A musician performs during a free concert on Ko Kret this weekend.
We went to Ko Kret this weekend. It's a small island in the Chao Phraya River in Nonthaburi, north of Bangkok. It was created in 1722 when the Siamese monarch in Ayutthaya (then the capital of the Siamese Kingdom) ordered a canal dug to bypass a horseshoe bend in the Chao Phraya River. The canal separated the Ko Kret peninsula from the mainland and created the island.
Ko Kret is one of those places we've been meaning to visit but never got around to seeing. It was originally a Mon community and Mon culture is well preserved on Ko Kret. The Mon are an ethnic minority from the Thai / Burma border region. Centuries ago they sided with the Siamese (Thais) during Siam's (Thailand's) near constant wars with the Burmese.
The Mons have had a huge role in the culture of both Thailand and Myanmar. Among other things, they brought Theravada Buddhism (the dominant form of Buddhism in both Burma and Thailand) to Indochina. The Mon are a persecuted minority in Burma but are pretty much assimilated into Thai culture.
A potter at work in a shop on Ko Kret.
Ko Kret is best known as a place to get Mon style pottery and the place to go for Mon food, especially Mon style fishcakes, close to Bangkok. I like fishcakes, but I completely forgot to try the Mon style ones so I can't say if they live up to the hype.
The pottery is lovely and despite the tourists on the island, the potters will explain the process to you if you ask.
A potter etches a bowl before it goes into a kiln. The bowls bake in the kiln for three days.
The island is also well known for its temples. There are seven or eight Buddhist temples on the island, which is only two kilometers long by about one kilometer wide and home to just over 6,000 people. The largest temple, Wat Poramaiyikawat, is the most important Mon temple in Thailand and conducts services in the Mon language.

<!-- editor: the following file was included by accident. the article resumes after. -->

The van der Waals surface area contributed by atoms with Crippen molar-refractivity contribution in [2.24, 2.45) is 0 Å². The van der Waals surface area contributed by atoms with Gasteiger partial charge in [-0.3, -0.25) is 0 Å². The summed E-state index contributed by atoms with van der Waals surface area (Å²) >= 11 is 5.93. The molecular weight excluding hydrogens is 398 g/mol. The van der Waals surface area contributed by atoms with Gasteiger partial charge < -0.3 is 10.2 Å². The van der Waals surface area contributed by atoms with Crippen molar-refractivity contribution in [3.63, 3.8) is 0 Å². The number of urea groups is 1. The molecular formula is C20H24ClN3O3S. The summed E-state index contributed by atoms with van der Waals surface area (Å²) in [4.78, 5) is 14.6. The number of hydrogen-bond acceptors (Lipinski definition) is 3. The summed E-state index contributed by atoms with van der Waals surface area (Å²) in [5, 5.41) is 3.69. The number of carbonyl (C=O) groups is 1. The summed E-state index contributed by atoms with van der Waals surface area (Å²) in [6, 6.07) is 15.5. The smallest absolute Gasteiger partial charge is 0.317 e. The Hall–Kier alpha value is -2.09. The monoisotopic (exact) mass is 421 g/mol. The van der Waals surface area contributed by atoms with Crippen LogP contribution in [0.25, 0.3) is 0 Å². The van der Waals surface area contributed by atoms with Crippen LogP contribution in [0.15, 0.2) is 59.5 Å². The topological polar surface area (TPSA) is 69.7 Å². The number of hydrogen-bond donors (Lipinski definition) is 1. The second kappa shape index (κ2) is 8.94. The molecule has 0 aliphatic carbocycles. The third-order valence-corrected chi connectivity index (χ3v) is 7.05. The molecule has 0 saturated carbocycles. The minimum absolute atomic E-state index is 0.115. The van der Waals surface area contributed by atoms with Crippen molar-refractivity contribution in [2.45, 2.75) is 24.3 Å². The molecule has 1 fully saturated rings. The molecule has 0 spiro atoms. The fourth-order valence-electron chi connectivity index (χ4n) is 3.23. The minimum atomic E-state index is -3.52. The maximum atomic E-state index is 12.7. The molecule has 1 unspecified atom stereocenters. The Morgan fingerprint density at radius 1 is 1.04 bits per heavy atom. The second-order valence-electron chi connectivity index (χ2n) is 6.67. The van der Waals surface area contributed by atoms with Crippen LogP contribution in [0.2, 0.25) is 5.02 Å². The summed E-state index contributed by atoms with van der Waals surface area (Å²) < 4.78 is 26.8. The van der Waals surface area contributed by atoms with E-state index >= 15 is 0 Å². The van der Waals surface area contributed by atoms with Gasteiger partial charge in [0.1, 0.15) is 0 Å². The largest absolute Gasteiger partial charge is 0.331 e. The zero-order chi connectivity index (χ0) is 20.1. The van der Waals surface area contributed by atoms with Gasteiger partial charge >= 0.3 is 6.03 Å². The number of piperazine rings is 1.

One of the ferries that brings visitors to Ko Kret. A ticket costs 2Baht (roughly .06¢ US).
There are a couple of ways to get to Ko Kret. The "adventurous" way and the easy way. We went the adventurous way.
We took the BTS Skytrain from our apartment to the river, where we caught a Chao Phraya Express Boat and went to the end of boat line in Nonthaburi. From there we caught a taxi to Pak Kret, the community on the "mainland" opposite the island and then we took the ferry to Ko Kret. It took us three hours from the time we left our apartment to the time we stepped on the island. It's 20 kilometers (roughly 12 miles) from Bangkok to Ko Kret. The BTS fare was 42Baht ($1.17 US), the boat fare was 15Baht (0.42¢ US) and the taxi fare from Nonthaburi pier to Pak Kret was 130Baht ($3.65 US). If we do the math, the total cost to get to Pak Kret was 244Baht ($6.85 US).
(Two BTS tickets at 42B each, two boat tickets at 15B each is 114B, taxi at 130B brings it to 244B.)
The easy way is to take a taxi. It's a 45 minute to one hour cab ride from central Bangkok to Pak Kret, depending on traffic. Cab fare costs between 225Baht and 275Baht ($6.30 US to $7.70 US), depending on traffic. An air conditioned taxi the entire way is almost exactly the same price as the unairconditioned adventurous way, is more comfortable and takes 1/3 as long. The next time we go to Ko Kret we're taking a taxi.
The leaning stupa at Wat Poramaiyikawat is the most recognized landmark on Ko Kret.
The best way to get around on Ko Kret is to walk. It's flat, the path is paved and shaded and it can be a pleasant stroll. There are bikes for rent on the island, but the paved path is not very wide and there are a lot of people out walking around, so navigating a bike through the crowd can be tricky. There are a few motorcycles but no cars on the island.
We spent a couple of hours wandering around the island, had a tasty lunch overlooking the river, wandered about a bit more and then headed back to Bangkok.
A dancer performs as Hanuman during a performance on the island.
It was a very pleasant way of spending a Saturday afternoon. Now that we've been to Ko Kret, and we know the easy way of getting there, I suspect we'll go back.
Finally, most of the photos in my archive are available for editorial use or self fulfillment as prints. If you see something you'd like to use or just hang on the wall, click on the "Add to Cart" button and follow the onscreen prompts.